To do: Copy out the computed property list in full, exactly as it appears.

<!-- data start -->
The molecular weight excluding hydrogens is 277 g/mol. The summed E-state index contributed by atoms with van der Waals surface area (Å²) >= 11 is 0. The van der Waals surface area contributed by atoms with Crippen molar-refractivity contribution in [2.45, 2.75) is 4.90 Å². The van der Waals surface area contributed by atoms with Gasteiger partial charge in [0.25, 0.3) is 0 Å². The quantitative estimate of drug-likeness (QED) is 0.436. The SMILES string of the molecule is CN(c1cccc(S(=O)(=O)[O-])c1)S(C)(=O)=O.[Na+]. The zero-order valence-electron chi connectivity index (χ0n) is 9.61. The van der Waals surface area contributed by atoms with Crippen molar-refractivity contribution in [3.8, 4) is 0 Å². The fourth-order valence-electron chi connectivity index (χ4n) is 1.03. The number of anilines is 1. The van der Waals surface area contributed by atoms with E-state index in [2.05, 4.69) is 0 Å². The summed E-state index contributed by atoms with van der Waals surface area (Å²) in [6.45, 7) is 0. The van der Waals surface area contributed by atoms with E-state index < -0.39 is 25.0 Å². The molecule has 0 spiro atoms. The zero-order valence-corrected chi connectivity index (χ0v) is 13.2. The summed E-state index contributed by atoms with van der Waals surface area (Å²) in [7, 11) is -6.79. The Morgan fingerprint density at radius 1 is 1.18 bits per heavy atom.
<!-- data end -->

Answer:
The molecular weight excluding hydrogens is 277 g/mol. The summed E-state index contributed by atoms with van der Waals surface area (Å²) >= 11 is 0. The van der Waals surface area contributed by atoms with Crippen molar-refractivity contribution in [2.45, 2.75) is 4.90 Å². The van der Waals surface area contributed by atoms with Gasteiger partial charge in [0.25, 0.3) is 0 Å². The quantitative estimate of drug-likeness (QED) is 0.436. The SMILES string of the molecule is CN(c1cccc(S(=O)(=O)[O-])c1)S(C)(=O)=O.[Na+]. The zero-order valence-electron chi connectivity index (χ0n) is 9.61. The van der Waals surface area contributed by atoms with Crippen molar-refractivity contribution in [3.8, 4) is 0 Å². The fourth-order valence-electron chi connectivity index (χ4n) is 1.03. The number of anilines is 1. The van der Waals surface area contributed by atoms with E-state index in [2.05, 4.69) is 0 Å². The summed E-state index contributed by atoms with van der Waals surface area (Å²) in [6.45, 7) is 0. The van der Waals surface area contributed by atoms with E-state index < -0.39 is 25.0 Å². The molecule has 0 spiro atoms. The zero-order valence-corrected chi connectivity index (χ0v) is 13.2. The summed E-state index contributed by atoms with van der Waals surface area (Å²) in [7, 11) is -6.79. The Morgan fingerprint density at radius 1 is 1.18 bits per heavy atom.